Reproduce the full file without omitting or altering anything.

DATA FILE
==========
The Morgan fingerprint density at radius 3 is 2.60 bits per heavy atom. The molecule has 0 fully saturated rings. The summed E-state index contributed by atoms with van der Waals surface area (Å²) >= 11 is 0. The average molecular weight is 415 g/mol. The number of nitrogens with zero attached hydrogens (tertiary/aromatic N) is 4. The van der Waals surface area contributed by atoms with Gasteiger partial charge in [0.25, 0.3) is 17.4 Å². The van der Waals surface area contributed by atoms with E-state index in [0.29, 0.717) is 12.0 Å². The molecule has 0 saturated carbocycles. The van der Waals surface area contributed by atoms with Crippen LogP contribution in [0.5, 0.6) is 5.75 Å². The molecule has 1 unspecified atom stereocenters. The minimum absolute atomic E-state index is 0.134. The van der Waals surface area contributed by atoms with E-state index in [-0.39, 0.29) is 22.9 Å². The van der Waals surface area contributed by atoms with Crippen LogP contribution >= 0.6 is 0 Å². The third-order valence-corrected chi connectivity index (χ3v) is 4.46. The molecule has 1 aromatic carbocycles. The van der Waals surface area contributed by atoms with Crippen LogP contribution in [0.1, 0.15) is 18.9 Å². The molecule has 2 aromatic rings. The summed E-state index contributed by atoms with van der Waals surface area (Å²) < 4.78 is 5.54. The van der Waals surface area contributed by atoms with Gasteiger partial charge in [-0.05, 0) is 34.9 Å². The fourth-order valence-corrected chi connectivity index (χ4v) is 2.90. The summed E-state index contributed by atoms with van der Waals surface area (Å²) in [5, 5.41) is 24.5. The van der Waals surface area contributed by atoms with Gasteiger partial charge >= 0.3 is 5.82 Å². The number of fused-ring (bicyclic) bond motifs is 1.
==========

The Morgan fingerprint density at radius 3 is 2.60 bits per heavy atom. The molecule has 0 fully saturated rings. The summed E-state index contributed by atoms with van der Waals surface area (Å²) >= 11 is 0. The average molecular weight is 415 g/mol. The number of nitrogens with zero attached hydrogens (tertiary/aromatic N) is 4. The van der Waals surface area contributed by atoms with Gasteiger partial charge in [0.25, 0.3) is 17.4 Å². The van der Waals surface area contributed by atoms with E-state index in [0.29, 0.717) is 12.0 Å². The molecule has 0 saturated carbocycles. The van der Waals surface area contributed by atoms with Crippen LogP contribution in [0.5, 0.6) is 5.75 Å². The molecule has 1 unspecified atom stereocenters. The minimum absolute atomic E-state index is 0.134. The van der Waals surface area contributed by atoms with E-state index in [-0.39, 0.29) is 22.9 Å². The van der Waals surface area contributed by atoms with Crippen LogP contribution >= 0.6 is 0 Å². The third-order valence-corrected chi connectivity index (χ3v) is 4.46. The molecule has 1 aromatic carbocycles. The van der Waals surface area contributed by atoms with Crippen LogP contribution in [0.1, 0.15) is 18.9 Å². The molecule has 2 aromatic rings. The summed E-state index contributed by atoms with van der Waals surface area (Å²) < 4.78 is 5.54. The van der Waals surface area contributed by atoms with Gasteiger partial charge in [-0.05, 0) is 34.9 Å². The fourth-order valence-corrected chi connectivity index (χ4v) is 2.90. The summed E-state index contributed by atoms with van der Waals surface area (Å²) in [5, 5.41) is 24.5. The van der Waals surface area contributed by atoms with Gasteiger partial charge >= 0.3 is 5.82 Å². The number of fused-ring (bicyclic) bond motifs is 1.